In a context of decision tree splitting, it is not obvious to see why the Gini impurity $$ i(t)=1-\sum\limits_{j=1}^k p^2(j|t) $$ is a measure of node t impurity. Is there an easy explanation of this?


2 Answers 2


Imagine an experiment with $k$ possible output categories. Category $j$ has a probability of occurrence $p(j|t)$ (where $j=1,..k$)

Reproduce the experiment two times and make these observations:

  • the probability of obtaining two identical outputs of category $j$ is $$ p^2(j|t) $$
  • the probability of obtaining two identical outputs, independently of their category, is: $$\sum\limits_{j=1}^k p^2(j|t)$$
  • the probability of obtaining two different outputs is thus: $$1-\sum\limits_{j=1}^k p^2(j|t)$$

That's it: the Gini impurity is simply the probability of obtaining two different outputs, which is an "impurity measure".

Remark: another expression of the Gini index is: $$ \sum\limits_{j=1}^k p_j(1-p_j) $$ This is the same quantity: $$ \sum\limits_{j=1}^k p_j(1-p_j) = \left(\sum\limits_{j=1}^k p_j \right) -\left( \sum\limits_{j=1}^k p^2_j \right) = 1 - \sum\limits_{j=1}^k p^2_j $$

  • $\begingroup$ Same math but with a more practical interpretation: it is natural to predict the class $j = 1 \ldots k$ of an element in the set by selecting a class $j$ with probability $p(j)$. 1-Gini then simply gives you the (Rand) accuracy. Thus, a Gini impurity of 0 means a 100 % accuracy in predicting the class of the elements, so they are all of the same class. Similarly, a Gini impurity of 0.5 means a 50 % chance of correctly classifying an element of the set with this natural method, etc. $\endgroup$ Commented Aug 6, 2018 at 11:00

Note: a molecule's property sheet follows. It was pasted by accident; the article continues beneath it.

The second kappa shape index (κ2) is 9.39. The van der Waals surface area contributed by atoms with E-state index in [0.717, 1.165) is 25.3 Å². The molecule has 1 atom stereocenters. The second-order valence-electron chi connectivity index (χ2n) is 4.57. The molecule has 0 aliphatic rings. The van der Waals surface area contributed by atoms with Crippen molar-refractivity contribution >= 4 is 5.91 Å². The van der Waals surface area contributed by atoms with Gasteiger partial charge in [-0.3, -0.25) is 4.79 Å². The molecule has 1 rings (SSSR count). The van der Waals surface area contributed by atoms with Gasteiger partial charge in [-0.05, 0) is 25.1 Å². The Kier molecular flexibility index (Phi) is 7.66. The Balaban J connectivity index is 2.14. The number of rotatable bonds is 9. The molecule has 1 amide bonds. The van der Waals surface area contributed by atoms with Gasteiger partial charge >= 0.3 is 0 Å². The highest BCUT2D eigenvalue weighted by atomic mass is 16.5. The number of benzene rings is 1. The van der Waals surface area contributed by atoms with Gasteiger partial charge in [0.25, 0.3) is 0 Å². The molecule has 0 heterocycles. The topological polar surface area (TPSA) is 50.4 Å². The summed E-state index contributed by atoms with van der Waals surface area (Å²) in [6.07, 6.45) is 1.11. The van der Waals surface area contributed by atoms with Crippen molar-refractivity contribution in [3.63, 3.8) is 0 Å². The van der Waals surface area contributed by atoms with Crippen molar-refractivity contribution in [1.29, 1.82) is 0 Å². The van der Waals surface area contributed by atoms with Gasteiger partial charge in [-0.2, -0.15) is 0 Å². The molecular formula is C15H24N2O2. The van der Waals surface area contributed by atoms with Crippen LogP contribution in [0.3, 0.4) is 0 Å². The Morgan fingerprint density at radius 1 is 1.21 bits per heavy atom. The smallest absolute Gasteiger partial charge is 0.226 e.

• $\begingroup$ I think the usage of "outputs" above is a little confusing - the "output" actually means the true class or category, and has nothing to do with the output of the decision tree classifier. $\endgroup$
    – flow2k
    Commented Jul 26, 2020 at 9:53
  • $\begingroup$ On another note, I believe "reproduce the experience..." should read "reproduce the experiment...". (I tried to edit, but the edit was rejected - stats.stackexchange.com/review/suggested-edits/268539.) $\endgroup$
    – flow2k
    Commented Jul 27, 2020 at 11:37
  • $\begingroup$ @PicaudVincent No worries - I found this answer to be very helpful and I just thought I'd add the comments, in hopes it will make it even more useful to other readers. Enjoy your vacation! $\endgroup$
    – flow2k
    Commented Jul 27, 2020 at 22:28

Gini impurity = logical entropy = Gini-Simpson biodiversity index = quadratic entropy with logical distance function (1-Kroneckerdelta), etc. See: Ellerman, David. 2018. “Logical Entropy: Introduction to Classical and Quantum Logical Information Theory.” Entropy 20 (9): Article ID 679. https://doi.org/10.3390/e20090679, and the references contained therein.

  • 1
    $\begingroup$ Economists are apt to call this the Herfindahl-Hirschman index. $\endgroup$
    – Nick Cox
    Commented Feb 5, 2019 at 12:34

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